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Jul 24, 2016 @ 12:55

Your food is so stressed out, it’s engaged in chemical warfare

Remember that, the next time you stress-eat with a plateful of corn cobs.

And it’s not just the issue of how the food was handled and transported.

A report by the United Nations Environment Programme (UNEP), published in the website of the World Economic Forum, said crops such as wheat and maize are generating more potential toxins to protect themselves from extreme weather, such as the El Niño that just past, and the La Niña that followed it.

The UNEP report said the “defense chemicals” that the plants release are harmful to people and animals if consumed for a long period.
“Crops are responding to drought conditions and increases in temperature just like humans do when faced with a stressful situation,” Jacqueline McGlade, chief scientist and director of the Division of Early Warning and Assessment at UNEP, was quoted in the report.

The report said extreme weather changes prevent plants from converting nitrates they absorbed into nutritious amino acids and proteins.
Once people eat plants that are loaded with nitrates, their red blood cells will not be able to transport oxygen into their bodies.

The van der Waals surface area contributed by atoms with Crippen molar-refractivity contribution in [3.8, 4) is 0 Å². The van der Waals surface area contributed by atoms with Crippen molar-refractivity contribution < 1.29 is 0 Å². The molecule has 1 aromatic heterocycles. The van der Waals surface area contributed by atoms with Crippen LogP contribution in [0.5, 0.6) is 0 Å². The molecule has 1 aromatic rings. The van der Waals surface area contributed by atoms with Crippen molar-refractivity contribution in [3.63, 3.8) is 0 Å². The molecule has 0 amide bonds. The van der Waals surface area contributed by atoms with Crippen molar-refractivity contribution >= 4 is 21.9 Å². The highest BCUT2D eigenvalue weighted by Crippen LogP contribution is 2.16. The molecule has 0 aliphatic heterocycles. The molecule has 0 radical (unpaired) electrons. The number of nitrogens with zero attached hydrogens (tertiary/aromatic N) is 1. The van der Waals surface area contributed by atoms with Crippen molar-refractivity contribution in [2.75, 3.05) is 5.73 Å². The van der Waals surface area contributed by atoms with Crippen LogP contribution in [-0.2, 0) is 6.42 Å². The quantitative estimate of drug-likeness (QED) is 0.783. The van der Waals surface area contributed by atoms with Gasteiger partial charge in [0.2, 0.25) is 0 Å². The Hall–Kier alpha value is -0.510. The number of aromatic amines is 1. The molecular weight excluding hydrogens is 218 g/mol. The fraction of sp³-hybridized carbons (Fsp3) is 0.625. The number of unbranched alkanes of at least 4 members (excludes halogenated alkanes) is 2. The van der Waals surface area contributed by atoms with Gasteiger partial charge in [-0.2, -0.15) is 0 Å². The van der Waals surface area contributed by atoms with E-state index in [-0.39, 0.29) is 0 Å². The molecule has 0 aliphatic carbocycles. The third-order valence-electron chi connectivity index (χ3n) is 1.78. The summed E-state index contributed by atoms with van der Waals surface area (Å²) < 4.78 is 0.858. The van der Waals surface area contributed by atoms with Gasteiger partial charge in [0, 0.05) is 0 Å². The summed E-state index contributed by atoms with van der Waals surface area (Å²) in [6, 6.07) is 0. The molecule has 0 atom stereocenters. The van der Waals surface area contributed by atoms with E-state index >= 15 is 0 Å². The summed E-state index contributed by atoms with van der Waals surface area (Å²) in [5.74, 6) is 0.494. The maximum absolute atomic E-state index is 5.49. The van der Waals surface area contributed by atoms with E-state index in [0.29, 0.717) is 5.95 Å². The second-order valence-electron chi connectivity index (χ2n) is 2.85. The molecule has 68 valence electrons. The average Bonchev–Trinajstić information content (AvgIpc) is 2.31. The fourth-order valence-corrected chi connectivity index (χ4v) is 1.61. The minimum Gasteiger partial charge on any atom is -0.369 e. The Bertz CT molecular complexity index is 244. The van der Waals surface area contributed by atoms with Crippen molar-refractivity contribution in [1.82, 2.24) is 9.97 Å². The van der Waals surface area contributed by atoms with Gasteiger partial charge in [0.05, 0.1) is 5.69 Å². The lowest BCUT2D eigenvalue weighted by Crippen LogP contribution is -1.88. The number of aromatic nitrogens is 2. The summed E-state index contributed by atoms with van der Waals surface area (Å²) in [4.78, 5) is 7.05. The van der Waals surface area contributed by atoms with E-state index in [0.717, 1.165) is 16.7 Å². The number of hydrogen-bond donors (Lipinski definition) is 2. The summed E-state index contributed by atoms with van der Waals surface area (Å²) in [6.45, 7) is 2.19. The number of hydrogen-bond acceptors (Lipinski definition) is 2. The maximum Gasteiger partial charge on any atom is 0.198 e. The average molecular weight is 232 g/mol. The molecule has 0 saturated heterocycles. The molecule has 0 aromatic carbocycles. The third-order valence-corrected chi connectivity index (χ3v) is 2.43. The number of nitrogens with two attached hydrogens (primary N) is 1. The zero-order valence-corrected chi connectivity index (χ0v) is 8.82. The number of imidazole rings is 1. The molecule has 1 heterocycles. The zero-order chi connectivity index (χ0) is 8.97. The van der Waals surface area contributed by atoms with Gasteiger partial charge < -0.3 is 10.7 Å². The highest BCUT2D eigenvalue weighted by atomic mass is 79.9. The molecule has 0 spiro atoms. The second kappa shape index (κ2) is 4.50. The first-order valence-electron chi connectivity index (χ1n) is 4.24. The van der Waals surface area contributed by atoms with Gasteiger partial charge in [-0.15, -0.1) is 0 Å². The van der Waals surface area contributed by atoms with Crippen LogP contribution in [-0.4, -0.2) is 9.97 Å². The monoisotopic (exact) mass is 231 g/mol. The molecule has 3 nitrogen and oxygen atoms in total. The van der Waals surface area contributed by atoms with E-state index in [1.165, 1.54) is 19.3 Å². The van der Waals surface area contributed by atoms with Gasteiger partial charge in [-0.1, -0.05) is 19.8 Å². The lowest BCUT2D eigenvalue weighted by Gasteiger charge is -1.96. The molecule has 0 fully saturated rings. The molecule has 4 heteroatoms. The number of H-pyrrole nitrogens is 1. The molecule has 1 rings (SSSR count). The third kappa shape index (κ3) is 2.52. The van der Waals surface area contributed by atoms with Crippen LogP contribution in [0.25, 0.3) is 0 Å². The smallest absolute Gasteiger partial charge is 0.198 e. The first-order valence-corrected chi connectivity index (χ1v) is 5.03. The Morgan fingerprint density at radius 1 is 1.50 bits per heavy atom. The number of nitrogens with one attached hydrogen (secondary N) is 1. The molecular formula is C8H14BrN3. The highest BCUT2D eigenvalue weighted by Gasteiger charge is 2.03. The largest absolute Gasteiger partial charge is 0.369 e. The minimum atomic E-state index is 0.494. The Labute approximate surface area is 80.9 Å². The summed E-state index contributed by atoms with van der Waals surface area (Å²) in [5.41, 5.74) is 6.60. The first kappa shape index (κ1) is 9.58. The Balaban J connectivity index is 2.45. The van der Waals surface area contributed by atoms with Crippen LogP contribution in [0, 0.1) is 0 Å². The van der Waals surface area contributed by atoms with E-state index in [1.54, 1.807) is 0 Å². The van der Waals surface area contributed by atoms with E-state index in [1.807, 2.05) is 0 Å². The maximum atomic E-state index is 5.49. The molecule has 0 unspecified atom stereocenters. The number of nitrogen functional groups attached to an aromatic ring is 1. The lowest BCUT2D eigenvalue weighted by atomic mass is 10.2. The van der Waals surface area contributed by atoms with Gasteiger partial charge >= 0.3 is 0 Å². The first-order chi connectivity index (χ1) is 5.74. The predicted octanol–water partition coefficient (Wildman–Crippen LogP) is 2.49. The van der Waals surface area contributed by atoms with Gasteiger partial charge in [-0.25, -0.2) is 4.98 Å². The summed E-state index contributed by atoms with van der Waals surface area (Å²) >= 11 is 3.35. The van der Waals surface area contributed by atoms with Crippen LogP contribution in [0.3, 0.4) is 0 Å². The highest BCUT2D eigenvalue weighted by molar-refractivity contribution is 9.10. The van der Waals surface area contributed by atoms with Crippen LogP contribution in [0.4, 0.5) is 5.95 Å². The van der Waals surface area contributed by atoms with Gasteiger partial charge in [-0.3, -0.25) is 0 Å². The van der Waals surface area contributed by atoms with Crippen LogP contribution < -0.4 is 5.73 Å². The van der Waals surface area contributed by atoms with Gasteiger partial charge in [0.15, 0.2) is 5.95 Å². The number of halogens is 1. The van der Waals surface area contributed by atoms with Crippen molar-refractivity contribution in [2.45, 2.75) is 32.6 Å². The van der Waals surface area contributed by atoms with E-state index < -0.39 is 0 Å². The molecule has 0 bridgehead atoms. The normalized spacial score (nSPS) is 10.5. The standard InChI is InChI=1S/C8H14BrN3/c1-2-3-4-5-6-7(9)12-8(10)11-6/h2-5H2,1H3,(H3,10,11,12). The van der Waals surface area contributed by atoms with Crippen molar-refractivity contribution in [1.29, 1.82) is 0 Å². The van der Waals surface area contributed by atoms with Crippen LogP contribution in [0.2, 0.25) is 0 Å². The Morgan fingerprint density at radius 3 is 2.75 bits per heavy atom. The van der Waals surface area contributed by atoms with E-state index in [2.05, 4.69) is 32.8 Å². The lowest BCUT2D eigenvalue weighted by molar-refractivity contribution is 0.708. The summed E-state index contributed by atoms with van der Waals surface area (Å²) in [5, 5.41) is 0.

Other crops that “hoard” nitrates when stressed out are barley, soybeans, millet and sorghum.

The report also said some plants like cassava, flax, maize and sorghum become so shocked by sudden large amounts of rain after a long drought that they accumulate hydrogen cyanide, more commonly known as prussic acid.

The UNEP said prussic acid is one of the ingredients used in some types of chemical warfare that interferes with oxygen flow in humans and could be debilitating under short-term exposure.

Cases of nitrate or hydrogen cyanide poisoning in humans were reported in the Philippines in 2005, McGlade said.

McGlade said there is also an unmonitored rise in exposure to aflatoxins, or molds that affect plant crops and raise the risk of liver damage, cancer and blindness, as well as stunting of fetuses and infants due to shifting weather patterns.

Aflatoxin is usually found peanuts and other root crops.



 

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